The observant among you might already have noticed something missing in my product scope. Where is the audio? Does my game not have music and sound effects? What about marketing? Surely I would need to spend some time promoting my game? What about business decisions, research, community, and playtesting? The list goes on. All these things are necessary, and take time!

The above formula assumes you only put in the prominent features and content of your game, as you would describe it to your players. It then spits out a very rough estimate of how much work it might be for a single person. You can divide the result by the size of your team to get an actual timeline for development. After that, your mileage might vary quite a lot. For reference, both ‘Spelunky’ and ‘Celeste’, two more recent platformer games of similar product scope as Super Mario Bros., took 2 years to make. Two people made Spelunky, while Celeste’s team was about five people in size.

Side-by-side screenshots of Super Mario Bros, Spelunky and Celeste.
Super Mario Bros, Spelunky and Celeste side-by-side. Games have come far!

Because of its wide margin of error, I don’t recommend using this project scope estimate for anything serious like making a budget or development roadmap. It is useful for answering the following questions, however. Is your game scope viable or is it too big?

Is My Game Too Big?

So there we have it, the big question. Is the scope of your game too big to be viable? Probably, yes! Even experienced game makers tend to underestimate scope. Taking on a project with a 2-year or longer development cycle is risky, especially if you’re self-funded. As of writing, game publishers are also playing it safe and prefer not to take big financial risks. So unless you are a dragon with a hoard of gold to fund a dream team, I will assume your initial estimated development time is going to be too long to be viable. But no worries, together we’ll figure out why it’s so big.

Creative Influx

When you brainstorm at the start of a project, a flow of ideas for features and content will spill out. Each of those ideas will seem as good as the next, and quickly your product scope will start to balloon into a massive list. “We got to have a complex crafting system! What about multiplayer? We need at LEAST as many playable classes as our competitors!” As game makers, we have a tendency to dream up a complete version of our game. That’s not necessarily a bad thing! Let inspiration strike you like lightning, and get all the ideas out of your system. In fact, I suggest you note down all the features and content you eventually want in your product scope.

But, if you calculate the project scope based on this massive version of your game, you’ll be chipping away at it until you’re old and grey. Luckily, games these days still have room to grow after they launch. In fact, they’re expected to grow! So even if your initial vision of your game is not viable, you can trim out non-essential features and leave them for later. I recommend focusing on a single key feature and removing any feature that does not emphasize that feature. We’ll talk more about that in next week’s blog post. Whatever ideas we cut out, we can always keep them on the docket for post-launch content.

Feature Creep

Another dangerous pitfall for game development is feature creep. This usually happens during development rather than before. Feature creep is gradually adding new features or content to the game that will eventually lead to missed deadlines and broken schedules. Expanding on your initial design here and there is a part of the creative process, of course, so that should be expected. Feature creep, however, happens when you think every new idea is worthy of implementation.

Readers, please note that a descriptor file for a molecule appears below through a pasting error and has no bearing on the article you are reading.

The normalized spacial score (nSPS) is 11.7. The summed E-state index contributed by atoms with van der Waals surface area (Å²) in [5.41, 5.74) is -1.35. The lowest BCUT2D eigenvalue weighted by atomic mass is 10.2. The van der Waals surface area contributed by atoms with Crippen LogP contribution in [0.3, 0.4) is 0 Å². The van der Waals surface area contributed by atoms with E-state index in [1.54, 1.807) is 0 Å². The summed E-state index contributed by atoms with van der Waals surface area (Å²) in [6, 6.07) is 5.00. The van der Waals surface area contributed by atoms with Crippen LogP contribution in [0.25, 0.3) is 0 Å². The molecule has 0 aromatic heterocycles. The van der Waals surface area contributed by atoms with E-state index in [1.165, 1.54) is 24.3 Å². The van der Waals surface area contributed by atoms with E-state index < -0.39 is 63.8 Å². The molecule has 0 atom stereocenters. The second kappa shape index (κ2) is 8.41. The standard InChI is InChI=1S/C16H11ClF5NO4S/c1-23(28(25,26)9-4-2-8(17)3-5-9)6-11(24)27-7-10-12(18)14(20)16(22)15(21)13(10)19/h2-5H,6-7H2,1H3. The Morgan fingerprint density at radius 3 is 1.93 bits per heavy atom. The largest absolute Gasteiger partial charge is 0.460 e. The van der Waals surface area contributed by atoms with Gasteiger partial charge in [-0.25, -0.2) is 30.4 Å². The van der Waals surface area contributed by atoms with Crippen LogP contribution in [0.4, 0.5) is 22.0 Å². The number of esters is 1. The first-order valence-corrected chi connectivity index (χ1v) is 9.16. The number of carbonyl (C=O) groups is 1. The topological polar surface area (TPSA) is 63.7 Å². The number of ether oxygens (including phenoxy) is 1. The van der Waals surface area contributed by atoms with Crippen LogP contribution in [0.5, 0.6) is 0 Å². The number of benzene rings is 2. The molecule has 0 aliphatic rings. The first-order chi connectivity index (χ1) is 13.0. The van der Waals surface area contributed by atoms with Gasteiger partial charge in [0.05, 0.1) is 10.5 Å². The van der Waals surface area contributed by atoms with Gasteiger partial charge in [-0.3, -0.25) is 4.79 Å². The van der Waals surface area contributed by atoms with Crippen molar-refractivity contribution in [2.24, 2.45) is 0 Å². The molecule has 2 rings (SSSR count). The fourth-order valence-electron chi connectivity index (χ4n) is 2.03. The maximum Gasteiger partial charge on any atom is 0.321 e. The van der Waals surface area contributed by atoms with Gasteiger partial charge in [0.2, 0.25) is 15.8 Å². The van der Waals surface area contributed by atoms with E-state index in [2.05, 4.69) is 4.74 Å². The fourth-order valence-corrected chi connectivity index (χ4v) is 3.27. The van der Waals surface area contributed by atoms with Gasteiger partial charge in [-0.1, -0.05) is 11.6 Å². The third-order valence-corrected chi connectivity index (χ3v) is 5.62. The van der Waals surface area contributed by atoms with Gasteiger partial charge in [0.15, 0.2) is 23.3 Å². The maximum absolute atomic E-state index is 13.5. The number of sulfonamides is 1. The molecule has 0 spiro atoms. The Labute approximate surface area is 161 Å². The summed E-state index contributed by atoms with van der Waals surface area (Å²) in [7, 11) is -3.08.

An unfortunate victim of feature creep is ‘Star Citizen’. The game has been in development for over a decade and has managed to raise and waste more than half a billion dollars. It’s been widely criticized for overpromising, underdelivering, and the addition of undesirable features. It will likely have to add more hostile business practices just to keep development running, without ever delivering a fully-fledged game.

Diagram overview of promised but unreleased Star Citizen features.
A “succinct” overview of in-development Star Citizen features from some time ago.
By Reddit user ludwiglouton.

To illustrate how easy feature creep is: I dealt with it even when writing this blog post. Initially, this blog post’s subject was about estimating game scope AND reducing game scope into something viable. The whole thing bloated into a 30+ minute read, even before I had the idea of including the calculator tool. Thanks to readers’ feedback, I opted to cut it into 2 parts, with a more focused scope for each. To combat feature creep, it is important to keep estimating scope even during production.

Conclusion

When people give you the advice “make your game smaller”, it’s usually out of concern for its viability. It’s a shame to see interesting games in development slowly fizzle out through feature creep or underestimating development time. Especially inexperienced game makers can be starry-eyed with ambition, but making games is always more work than you expect.

To make a realistic and workable game, you should define a simple but appealing product scope. Then you can decide if the project scope is worth your time and energy. To ensure a smooth development process, keep estimating the scope for new features as well.

If you’re looking for help reducing your game’s scope, keep your eyes open for next week’s blog post! I hope this blog post and our calculator tool will help you get a better overview of your game’s scope.

Thanks for reading! If you want to read more about how to reduce the size of your game, go read part 2! If you want to get notified when more of these posts drop, you can subscribe to my weekly email newsletter:

TLDR

What is game scope?

Game scope is an estimation of how much work your game will take to develop. This can include, features, content, team size, and needed resources.

What is the difference between product and project scope?

Product scope is how big your game is from a player’s perspective, focused on content and features. Project scope is an overview of the resources and manpower needed to accomplish that vision.

Is my game too big?

Probably, yes! Even experienced game makers underestimate game scope. Feature creep and creative influx can quickly cause your game to be too huge to be viable.

What is feature creep?

Feature creep is gradually adding more stuff to your game that makes it exponentially more complex to manage. This can cause project bloat, a muddled vision and a drain on resources.